Top chefs are helping transform school meals in deprived areas, serving up food that is fresh, nutritious – and, most of all, fun
Food can either be medicine or it can be poison,” says Nicole Pisani, co-founder of Chefs in Schools, a charity that aims improve school meals and teaches children how to cook. “It’s our choice.”
Eight years ago, Pisani quit her job as head chef at one of London’s chicest restaurants – Soho’s Nopi, which was set up by Yotam Ottolenghi – and made the unusual move to become a school chef at Gayhurst community school in Hackney.
“The reason I fell in love with food was to see people enjoy it and to feel like you’re connecting with someone because you’ve cooked for them,” she says. “But the longer you spend in restaurants, the less of that good feeling you get.”
It was a surprising move that paid off. Three years ago, Pisani Duncan and Naomi Duncan founded Chefs in Schools. Now, the project has 44 passionate, trained chefs in 44 schools in the UK, most of which are in socially deprived regions. They feed around 16,000 children each day and teach them how to cook.
“Cooking with children is what I love most,” Pisani declares. “You turn into a five-year-old yourself. It’s hard not to be happy.” When she first started teaching children – using recipes such as beetroot brownies and banana splits – Pisani was blown away by how enthusiastic they were.
“They were literally excited about grating cheese,” she says. “They loved going up and down the grater. I thought: ‘This is a lost workforce’.”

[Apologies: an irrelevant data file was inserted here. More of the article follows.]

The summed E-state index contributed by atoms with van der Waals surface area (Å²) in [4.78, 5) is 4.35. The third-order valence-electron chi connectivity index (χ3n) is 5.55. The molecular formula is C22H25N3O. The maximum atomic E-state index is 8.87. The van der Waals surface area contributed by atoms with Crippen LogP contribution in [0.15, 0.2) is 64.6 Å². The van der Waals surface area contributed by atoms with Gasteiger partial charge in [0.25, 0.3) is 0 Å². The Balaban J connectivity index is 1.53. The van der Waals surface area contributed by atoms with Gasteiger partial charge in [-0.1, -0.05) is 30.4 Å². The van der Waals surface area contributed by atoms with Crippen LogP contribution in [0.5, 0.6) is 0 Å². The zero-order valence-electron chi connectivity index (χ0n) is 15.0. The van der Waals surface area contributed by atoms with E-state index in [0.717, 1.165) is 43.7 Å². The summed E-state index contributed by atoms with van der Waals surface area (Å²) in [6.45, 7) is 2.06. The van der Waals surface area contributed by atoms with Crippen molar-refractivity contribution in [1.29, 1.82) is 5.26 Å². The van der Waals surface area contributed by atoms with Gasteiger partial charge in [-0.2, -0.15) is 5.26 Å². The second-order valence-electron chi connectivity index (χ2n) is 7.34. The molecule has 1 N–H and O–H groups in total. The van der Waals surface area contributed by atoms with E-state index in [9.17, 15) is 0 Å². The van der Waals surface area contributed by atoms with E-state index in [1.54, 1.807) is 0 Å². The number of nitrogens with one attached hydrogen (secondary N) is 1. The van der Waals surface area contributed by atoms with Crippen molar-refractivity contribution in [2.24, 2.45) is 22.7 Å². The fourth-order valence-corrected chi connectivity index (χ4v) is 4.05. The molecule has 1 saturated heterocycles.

Her favourite moment was teaching seven- to fourteen-year-old schoolchildren how to cook chicken with vegetable paella over a fire pit. “They loved it,” Pisani laughs. “Cooking on fire is one of the oldest ways of cooking. There’s something quite mindful about it.”
Chefs in Schools offers school transformations to assist schools in improving their kitchens. The organisation is also launching a school chefs qualification. This training course will cover aspects like portion sizes, managing a team, and monitoring food waste. “The aim is to give school chefs more pride, show how important the role is, and for people to feel invested in cooking,” Pisani says.
Chefs in Schools, in collaboration with the Leap Federation also set up the Hackney School of FoodA school was established in March to teach both adults and schoolchildren how to make healthy, delicious meals.
“It’s really important that people know how to cook,” agrees Thomas Walker, head food educator at the school. “It’s an act of ownership in your life, because it helps your health and makes you feel good.”
The school has a large, bright kitchen, built in a renovated caretaker’s house, and an organic garden with apple and pear trees, a herb patch, honey bees, wildflowers and root vegetables.
Walker wants his pupils to know – tangibly – where their food comes from. “It’s this ‘seed to spoon, soil to mouth’ idea,” he says. “Meaning, we’ll pick something with the kids, prepare it, and eat it, it’s as fresh as you can get. I want them to realise that what we put into the soil feeds the plants, and they in turn feed us and give us energy.”
Walker’s classes are taught about nutrition, as well as learning technical skills, such as grating and chopping, and a variety of recipes. Children often love cooking bread most, Walker says. “We do lots of different bread recipes. It can get messy.”
Walker says that some children are a bit skeptical at first but they love seeing their minds change. For example, one fussy eight-year-old didn’t like most of the ingredients in a vegetable soup. But after cooking and trying it, “he came up to me and said, ‘that is the best thing I’ve ever eaten’,” Walker recalls. “His pride in making it himself was amazing to see.”
Not only are schoolchildren passionate cooks. Walker recently taught a 70-year-old man, who was newly divorced, how to cook for the very first time. “He was so excited to go away and start his culinary career,” he enthuses. “You’re never too young – or too old – to learn to cook.”
Main image: Jim Stephenson